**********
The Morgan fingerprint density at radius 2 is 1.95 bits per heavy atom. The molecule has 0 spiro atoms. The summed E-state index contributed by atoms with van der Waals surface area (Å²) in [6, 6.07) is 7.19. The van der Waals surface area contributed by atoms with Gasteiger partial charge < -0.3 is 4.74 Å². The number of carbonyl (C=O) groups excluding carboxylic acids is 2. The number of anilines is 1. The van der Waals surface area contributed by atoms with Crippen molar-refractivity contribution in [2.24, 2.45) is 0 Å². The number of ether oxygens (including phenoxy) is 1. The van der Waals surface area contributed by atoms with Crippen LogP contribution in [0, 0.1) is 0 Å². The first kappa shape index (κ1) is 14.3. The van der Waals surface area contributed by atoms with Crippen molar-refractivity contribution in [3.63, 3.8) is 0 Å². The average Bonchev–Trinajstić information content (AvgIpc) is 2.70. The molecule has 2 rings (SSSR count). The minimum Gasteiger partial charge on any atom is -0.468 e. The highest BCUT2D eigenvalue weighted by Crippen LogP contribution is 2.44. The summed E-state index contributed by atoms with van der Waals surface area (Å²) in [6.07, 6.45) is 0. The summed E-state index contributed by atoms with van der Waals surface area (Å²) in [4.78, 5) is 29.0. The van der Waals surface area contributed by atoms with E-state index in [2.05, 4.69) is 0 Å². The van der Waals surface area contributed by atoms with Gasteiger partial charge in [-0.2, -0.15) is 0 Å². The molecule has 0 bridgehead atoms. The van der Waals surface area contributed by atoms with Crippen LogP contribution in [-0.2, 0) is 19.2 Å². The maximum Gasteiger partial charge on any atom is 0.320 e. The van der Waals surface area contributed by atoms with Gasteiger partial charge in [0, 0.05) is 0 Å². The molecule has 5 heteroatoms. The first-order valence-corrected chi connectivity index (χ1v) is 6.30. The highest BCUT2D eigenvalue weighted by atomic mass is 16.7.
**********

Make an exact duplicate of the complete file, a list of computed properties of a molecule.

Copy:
The Morgan fingerprint density at radius 2 is 1.95 bits per heavy atom. The molecule has 0 spiro atoms. The summed E-state index contributed by atoms with van der Waals surface area (Å²) in [6, 6.07) is 7.19. The van der Waals surface area contributed by atoms with Gasteiger partial charge < -0.3 is 4.74 Å². The number of carbonyl (C=O) groups excluding carboxylic acids is 2. The number of anilines is 1. The van der Waals surface area contributed by atoms with Crippen molar-refractivity contribution in [2.24, 2.45) is 0 Å². The number of ether oxygens (including phenoxy) is 1. The van der Waals surface area contributed by atoms with Crippen LogP contribution in [0, 0.1) is 0 Å². The first kappa shape index (κ1) is 14.3. The van der Waals surface area contributed by atoms with Crippen molar-refractivity contribution in [3.63, 3.8) is 0 Å². The average Bonchev–Trinajstić information content (AvgIpc) is 2.70. The molecule has 2 rings (SSSR count). The minimum Gasteiger partial charge on any atom is -0.468 e. The highest BCUT2D eigenvalue weighted by Crippen LogP contribution is 2.44. The summed E-state index contributed by atoms with van der Waals surface area (Å²) in [6.07, 6.45) is 0. The summed E-state index contributed by atoms with van der Waals surface area (Å²) in [4.78, 5) is 29.0. The van der Waals surface area contributed by atoms with E-state index in [2.05, 4.69) is 0 Å². The van der Waals surface area contributed by atoms with Gasteiger partial charge in [-0.2, -0.15) is 0 Å². The molecule has 0 bridgehead atoms. The van der Waals surface area contributed by atoms with Crippen LogP contribution in [-0.2, 0) is 19.2 Å². The maximum Gasteiger partial charge on any atom is 0.320 e. The van der Waals surface area contributed by atoms with Gasteiger partial charge in [0, 0.05) is 0 Å². The molecule has 5 heteroatoms. The first-order valence-corrected chi connectivity index (χ1v) is 6.30. The highest BCUT2D eigenvalue weighted by atomic mass is 16.7.